An anti-terror bill has been passed in the Philippines aimed at tackling militants in the south.
Terror threats are the focus of annual US-Philippine war games
The Human Security Act was approved by the House of Representatives late Monday and now goes to President Gloria Arroyo to be signed into law.
Ms Arroyo hailed the bill as a "potent weapon" to shield the country from the "global scourge" of terrorism.
Manila has long been urged by the US and other Western countries to bring in anti-terror legislation.
The bill - which was ratified by the Senate two weeks ago - was watered down after opposition from some politicians and rights groups who feared the legislation would endanger human rights.
Under the new law, security forces have the power to detain suspects without warrant or charge for up to three days.
It also allows authorities to access bank accounts they believe are being used to launder money for terrorist purposes.
The Philippine military is battling insurgents in the south
A conviction for terror offences could result in a 40-year jail sentence.
In a bid to allay fears of rights violations, people who are wrongly detained will be offered compensation.
However, even a watered down version has not satisfied the bill's opponents, correspondents say.
They fear Mrs Arroyo - already facing criticism over hundreds of extra-judicial killings in the country - will use the law to curb civil liberties and to crack down on her political adversaries.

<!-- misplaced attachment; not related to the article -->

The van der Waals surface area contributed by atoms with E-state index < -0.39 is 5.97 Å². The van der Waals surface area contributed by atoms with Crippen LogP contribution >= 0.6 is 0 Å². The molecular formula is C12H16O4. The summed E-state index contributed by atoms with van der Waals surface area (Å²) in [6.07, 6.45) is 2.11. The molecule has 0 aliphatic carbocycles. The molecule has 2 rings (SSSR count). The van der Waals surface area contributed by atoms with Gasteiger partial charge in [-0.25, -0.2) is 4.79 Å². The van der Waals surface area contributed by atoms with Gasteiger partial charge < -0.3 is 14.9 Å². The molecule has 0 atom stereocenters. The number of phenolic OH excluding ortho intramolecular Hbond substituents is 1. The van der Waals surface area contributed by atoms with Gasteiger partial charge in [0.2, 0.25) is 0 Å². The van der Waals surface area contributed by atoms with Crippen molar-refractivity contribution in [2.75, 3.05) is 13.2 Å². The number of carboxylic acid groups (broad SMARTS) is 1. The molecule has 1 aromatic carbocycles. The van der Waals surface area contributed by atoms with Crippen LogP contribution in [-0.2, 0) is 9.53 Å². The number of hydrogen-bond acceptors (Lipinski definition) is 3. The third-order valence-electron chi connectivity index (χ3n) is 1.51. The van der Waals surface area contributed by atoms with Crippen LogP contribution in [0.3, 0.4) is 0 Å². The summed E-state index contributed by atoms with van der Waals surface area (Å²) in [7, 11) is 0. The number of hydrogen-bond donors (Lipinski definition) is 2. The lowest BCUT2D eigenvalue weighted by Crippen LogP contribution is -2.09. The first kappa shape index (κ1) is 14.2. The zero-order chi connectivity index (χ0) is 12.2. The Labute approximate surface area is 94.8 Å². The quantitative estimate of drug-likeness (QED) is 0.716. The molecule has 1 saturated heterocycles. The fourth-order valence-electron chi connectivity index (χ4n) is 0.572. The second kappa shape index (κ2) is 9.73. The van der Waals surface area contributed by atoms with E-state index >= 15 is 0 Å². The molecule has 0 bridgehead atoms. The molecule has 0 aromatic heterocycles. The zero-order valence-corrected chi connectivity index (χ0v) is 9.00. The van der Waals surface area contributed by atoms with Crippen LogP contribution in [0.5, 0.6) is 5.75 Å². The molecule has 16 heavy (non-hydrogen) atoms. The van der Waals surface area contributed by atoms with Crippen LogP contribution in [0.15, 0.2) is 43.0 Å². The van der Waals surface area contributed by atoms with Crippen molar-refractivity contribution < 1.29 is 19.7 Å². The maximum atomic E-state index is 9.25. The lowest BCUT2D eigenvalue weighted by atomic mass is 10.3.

The government said the terror bill is necessary to give it the teeth to fight militants in the south of the country, particularly the Muslim extremist group Abu Sayyaf.
Abu Sayyaf is thought to have links with both al-Qaeda and the regional militant group Jemaah Islamiah, and has been blamed for a number of kidnappings and bombings in the region.
Debate of the bill came as the Philippines began new joint military exercises with US forces on Monday. The annual Balikatan exercises will run until 4 March.
The focus of the war games scenarios will be naval threats including ship hijackings and piracy, and cross-border attacks by Islamic extremists.
"This is the first time that we'll have this type of maritime scenario," Major-General Stephen Tom, commander of the 400 US troops joining about 1,000 from the Philippine military for the exercises.
"We'll make sure both sides practice their techniques and procedures so if the crisis becomes so real, they will be able to operate effectively."
The US had cancelled the war games amid a row with the Philippine authorities over the handling of a US marine convicted of rape in the country.
A Manila court remanded Lance Corporal Daniel Smith in jail following his conviction on 4 December - a move which Washington said broke a special bilateral agreement over the treatment of US troops in the country.
The US reinstated the exercises after the Philippines handed L/Cpl Smith to US custody.